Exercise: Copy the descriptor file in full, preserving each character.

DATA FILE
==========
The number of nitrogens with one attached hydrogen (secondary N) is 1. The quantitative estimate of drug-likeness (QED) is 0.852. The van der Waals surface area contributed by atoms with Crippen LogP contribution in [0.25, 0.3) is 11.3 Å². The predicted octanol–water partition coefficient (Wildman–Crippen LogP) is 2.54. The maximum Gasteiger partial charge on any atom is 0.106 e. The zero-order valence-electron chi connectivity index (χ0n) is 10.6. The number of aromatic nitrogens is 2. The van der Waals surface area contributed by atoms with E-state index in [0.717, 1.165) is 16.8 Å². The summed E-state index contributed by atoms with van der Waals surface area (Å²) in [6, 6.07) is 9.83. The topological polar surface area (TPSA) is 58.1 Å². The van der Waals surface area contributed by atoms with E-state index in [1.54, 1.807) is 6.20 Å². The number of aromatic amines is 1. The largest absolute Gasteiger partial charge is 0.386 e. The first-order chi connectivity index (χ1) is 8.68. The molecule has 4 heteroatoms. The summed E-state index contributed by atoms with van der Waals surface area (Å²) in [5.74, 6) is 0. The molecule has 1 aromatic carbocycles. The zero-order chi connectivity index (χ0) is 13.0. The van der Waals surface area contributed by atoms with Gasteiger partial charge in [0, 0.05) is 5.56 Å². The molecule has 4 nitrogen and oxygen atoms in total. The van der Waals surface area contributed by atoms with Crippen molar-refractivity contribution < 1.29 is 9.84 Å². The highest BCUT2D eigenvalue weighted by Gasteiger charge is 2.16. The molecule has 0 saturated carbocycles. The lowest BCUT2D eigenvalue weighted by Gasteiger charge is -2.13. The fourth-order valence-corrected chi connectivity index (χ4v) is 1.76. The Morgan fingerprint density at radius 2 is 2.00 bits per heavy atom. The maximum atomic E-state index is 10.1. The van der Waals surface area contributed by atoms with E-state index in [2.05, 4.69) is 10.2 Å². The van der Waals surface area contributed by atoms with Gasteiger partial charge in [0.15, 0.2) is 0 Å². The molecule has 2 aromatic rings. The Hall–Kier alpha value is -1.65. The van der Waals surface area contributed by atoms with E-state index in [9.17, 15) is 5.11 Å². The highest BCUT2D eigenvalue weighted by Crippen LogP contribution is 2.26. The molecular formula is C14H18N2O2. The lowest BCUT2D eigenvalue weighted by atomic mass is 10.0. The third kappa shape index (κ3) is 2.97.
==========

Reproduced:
The number of nitrogens with one attached hydrogen (secondary N) is 1. The quantitative estimate of drug-likeness (QED) is 0.852. The van der Waals surface area contributed by atoms with Crippen LogP contribution in [0.25, 0.3) is 11.3 Å². The predicted octanol–water partition coefficient (Wildman–Crippen LogP) is 2.54. The maximum Gasteiger partial charge on any atom is 0.106 e. The zero-order valence-electron chi connectivity index (χ0n) is 10.6. The number of aromatic nitrogens is 2. The van der Waals surface area contributed by atoms with E-state index in [0.717, 1.165) is 16.8 Å². The summed E-state index contributed by atoms with van der Waals surface area (Å²) in [6, 6.07) is 9.83. The topological polar surface area (TPSA) is 58.1 Å². The van der Waals surface area contributed by atoms with E-state index in [1.54, 1.807) is 6.20 Å². The number of aromatic amines is 1. The largest absolute Gasteiger partial charge is 0.386 e. The first-order chi connectivity index (χ1) is 8.68. The molecule has 4 heteroatoms. The summed E-state index contributed by atoms with van der Waals surface area (Å²) in [5.74, 6) is 0. The molecule has 1 aromatic carbocycles. The zero-order chi connectivity index (χ0) is 13.0. The van der Waals surface area contributed by atoms with Gasteiger partial charge in [0, 0.05) is 5.56 Å². The molecule has 4 nitrogen and oxygen atoms in total. The van der Waals surface area contributed by atoms with Crippen molar-refractivity contribution < 1.29 is 9.84 Å². The highest BCUT2D eigenvalue weighted by Gasteiger charge is 2.16. The molecule has 0 saturated carbocycles. The lowest BCUT2D eigenvalue weighted by Gasteiger charge is -2.13. The fourth-order valence-corrected chi connectivity index (χ4v) is 1.76. The Morgan fingerprint density at radius 2 is 2.00 bits per heavy atom. The maximum atomic E-state index is 10.1. The van der Waals surface area contributed by atoms with E-state index in [2.05, 4.69) is 10.2 Å². The van der Waals surface area contributed by atoms with Gasteiger partial charge in [0.15, 0.2) is 0 Å². The molecule has 2 aromatic rings. The Hall–Kier alpha value is -1.65. The van der Waals surface area contributed by atoms with E-state index in [9.17, 15) is 5.11 Å². The highest BCUT2D eigenvalue weighted by Crippen LogP contribution is 2.26. The molecular formula is C14H18N2O2. The lowest BCUT2D eigenvalue weighted by atomic mass is 10.0. The third kappa shape index (κ3) is 2.97.